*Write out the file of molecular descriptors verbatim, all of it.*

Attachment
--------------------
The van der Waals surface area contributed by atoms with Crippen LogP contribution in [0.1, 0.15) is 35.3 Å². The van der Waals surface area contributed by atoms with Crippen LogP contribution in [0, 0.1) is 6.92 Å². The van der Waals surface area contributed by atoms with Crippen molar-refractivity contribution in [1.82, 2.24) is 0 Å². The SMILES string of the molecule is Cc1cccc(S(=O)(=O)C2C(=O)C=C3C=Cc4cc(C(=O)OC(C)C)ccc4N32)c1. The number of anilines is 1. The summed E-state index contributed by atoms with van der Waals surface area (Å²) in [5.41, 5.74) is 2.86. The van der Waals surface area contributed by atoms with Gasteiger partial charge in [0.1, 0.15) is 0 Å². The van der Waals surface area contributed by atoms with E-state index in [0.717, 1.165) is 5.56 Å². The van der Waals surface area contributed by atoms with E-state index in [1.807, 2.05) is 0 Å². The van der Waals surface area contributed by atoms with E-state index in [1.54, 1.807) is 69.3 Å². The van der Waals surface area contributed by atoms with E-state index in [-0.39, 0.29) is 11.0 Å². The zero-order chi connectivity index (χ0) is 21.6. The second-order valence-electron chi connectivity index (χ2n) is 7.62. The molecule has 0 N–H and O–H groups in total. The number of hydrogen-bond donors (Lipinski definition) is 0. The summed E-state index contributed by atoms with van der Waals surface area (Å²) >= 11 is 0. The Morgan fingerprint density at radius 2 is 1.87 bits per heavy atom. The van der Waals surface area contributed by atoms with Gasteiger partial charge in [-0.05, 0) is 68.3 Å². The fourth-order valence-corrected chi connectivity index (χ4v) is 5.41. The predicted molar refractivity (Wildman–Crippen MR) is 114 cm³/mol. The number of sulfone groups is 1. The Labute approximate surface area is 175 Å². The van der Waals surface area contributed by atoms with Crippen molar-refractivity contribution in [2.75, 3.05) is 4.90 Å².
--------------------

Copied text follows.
The van der Waals surface area contributed by atoms with Crippen LogP contribution in [0.1, 0.15) is 35.3 Å². The van der Waals surface area contributed by atoms with Crippen LogP contribution in [0, 0.1) is 6.92 Å². The van der Waals surface area contributed by atoms with Crippen molar-refractivity contribution in [1.82, 2.24) is 0 Å². The SMILES string of the molecule is Cc1cccc(S(=O)(=O)C2C(=O)C=C3C=Cc4cc(C(=O)OC(C)C)ccc4N32)c1. The number of anilines is 1. The summed E-state index contributed by atoms with van der Waals surface area (Å²) in [5.41, 5.74) is 2.86. The van der Waals surface area contributed by atoms with Gasteiger partial charge in [0.1, 0.15) is 0 Å². The van der Waals surface area contributed by atoms with E-state index in [0.717, 1.165) is 5.56 Å². The van der Waals surface area contributed by atoms with E-state index in [1.807, 2.05) is 0 Å². The van der Waals surface area contributed by atoms with E-state index in [1.54, 1.807) is 69.3 Å². The van der Waals surface area contributed by atoms with E-state index in [-0.39, 0.29) is 11.0 Å². The zero-order chi connectivity index (χ0) is 21.6. The second-order valence-electron chi connectivity index (χ2n) is 7.62. The molecule has 0 N–H and O–H groups in total. The number of hydrogen-bond donors (Lipinski definition) is 0. The summed E-state index contributed by atoms with van der Waals surface area (Å²) >= 11 is 0. The Morgan fingerprint density at radius 2 is 1.87 bits per heavy atom. The van der Waals surface area contributed by atoms with Gasteiger partial charge in [-0.05, 0) is 68.3 Å². The fourth-order valence-corrected chi connectivity index (χ4v) is 5.41. The predicted molar refractivity (Wildman–Crippen MR) is 114 cm³/mol. The number of sulfone groups is 1. The Labute approximate surface area is 175 Å². The van der Waals surface area contributed by atoms with Crippen molar-refractivity contribution in [2.75, 3.05) is 4.90 Å².